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The STATE of Ohio, Appellee, v. FAIR, Appellant.
Appellant, Donald E. Fair, appeals a judgment of the Court of Common Pleas of Auglaize County, denying him credit for time served in the W.O.R.T.H Center. For the reasons that follow, we reverse the decision of the trial court.
On January 5, 1998, Appellant pled guilty to one count of possession of drugs in violation of R.C. 2925.11(A), (C)(4)(a), a felony of the fifth degree. On February 19, 1998, after considering R.C. 2929.11 and 2929.12, the trial court found that appellant was amenable to community control sanctions and sentenced appellant to five years of community control sanctions, including an order that he successfully complete the W.O.R.T.H. Center program.
Thereafter, the Auglaize County Sheriff delivered appellant to the W.O.R.T.H. Center on February 20, 1998. On August 26, 1998, appellant was unsuccessfully terminated from the W.O.R.T.H. Center, and on September 29, 1998, appellant admitted to violating the terms of his community control sanctions. As a result, the trial court resentenced appellant to five years of community control sanctions, including an order to participate in the Pathfinder House program.
On February 1, 1999, appellant admitted to violating the terms of his community control sanctions for the second time after testing positive for the presence of alcohol on December 6, 1998. As a result, the trial court again sentenced appellant to five years of community control sanctions; this time, including an order to serve six months of incarceration in the Auglaize County Correction Center. Subsequently, the trial court suspended appellant's six-month jail sentence, and ordered him to complete the B.O.O.S.T. program.
On August 25, 1999, appellant once more admitted to violating the terms of his community control sanctions after testing positive for the presence of alcohol on August 16, 1999. As a result, the trial court determined that appellant was no longer amenable to community control sanctions, and sentenced appellant to a twelve-month prison sentence pursuant to R.C. 2925.11(A),(C)(4)(a). The trial court granted appellant two hundred forty-eight days jail time credit. However, the trial court refused to grant appellant any credit for time served in the W.O.R.T.H. Center.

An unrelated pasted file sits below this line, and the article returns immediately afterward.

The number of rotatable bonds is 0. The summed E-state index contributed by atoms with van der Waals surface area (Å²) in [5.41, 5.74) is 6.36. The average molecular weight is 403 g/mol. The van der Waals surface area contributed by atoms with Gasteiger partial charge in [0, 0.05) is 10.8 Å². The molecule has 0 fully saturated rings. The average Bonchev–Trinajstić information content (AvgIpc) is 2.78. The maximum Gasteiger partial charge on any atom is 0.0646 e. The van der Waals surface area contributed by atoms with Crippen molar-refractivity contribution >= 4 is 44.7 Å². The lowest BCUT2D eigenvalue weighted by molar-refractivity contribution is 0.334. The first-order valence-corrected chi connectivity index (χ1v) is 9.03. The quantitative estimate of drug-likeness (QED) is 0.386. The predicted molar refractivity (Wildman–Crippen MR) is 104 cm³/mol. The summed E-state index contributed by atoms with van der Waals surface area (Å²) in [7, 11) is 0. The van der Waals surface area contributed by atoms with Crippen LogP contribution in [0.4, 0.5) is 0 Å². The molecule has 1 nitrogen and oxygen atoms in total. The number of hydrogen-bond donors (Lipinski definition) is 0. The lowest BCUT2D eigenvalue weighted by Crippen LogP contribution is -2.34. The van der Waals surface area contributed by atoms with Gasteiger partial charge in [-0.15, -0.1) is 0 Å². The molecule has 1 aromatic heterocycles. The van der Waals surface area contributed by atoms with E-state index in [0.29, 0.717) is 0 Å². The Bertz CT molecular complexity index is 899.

Appellant now appeals the judgment of the trial court, assigning one error for our review.
“The trial court erred in not granting the Defendant-Appellant jail time credit for his confinement in the W.O.R.T.H. Center Program, a community based correctional facility.”
The authority to impose a sentence consisting of one or more community control sanctions is found in R.C. 2929.15. A community control sanction is defined as a sanction that is not a prison term and that is described in R.C. 2929.15, 2929.16, 2929.17, or 2929.18. R.C. 2929.01(F). Pursuant to R.C. 2929.15(B), a violation of the terms of a community control sanction affords the trial court with three alternatives. The court may (1) impose a longer time under the same sanction, subject to the five-year total limitation of R.C. 2929.14(A), (2) impose a more restrictive sanction under R.C. 2929.16, 2929.17, or 2929.18, or (3) impose a prison term on the offender pursuant to R.C. 2929.14, not to exceed the prison term reserved at the sentencing hearing.
Appellant claims that when the trial court imposed the twelve-month prison sentence pursuant to R.C. 2929.15(B), it erred in failing to grant jail-time credit for time served in the W.O.R.T.H. Center. Consequently, we are asked to determine whether time served in the W.O.R.T.H. Center, which both parties concede is a community-based correctional facility, constitutes confinement pursuant to R.C. 2967.191.
This court was recently faced with the issue of granting jail-time credit in State v. Hines (1999), 131 Ohio App.3d 118, 721 N.E.2d 1093. In Hines, we held that the defendant was entitled to jail-time credit when the trial court imposed a prison sentence for violation of community control sanctions. In that decision, we followed the rationale in State v. Giles (Mar. 29, 1996), Erie App. No. E-95-047, unreported, 1996 WL 139518, in which the Sixth District reasoned that whether a defendant receives jail-time credit pursuant to R.C. 2967.191 depends on the nature of the confinement involved.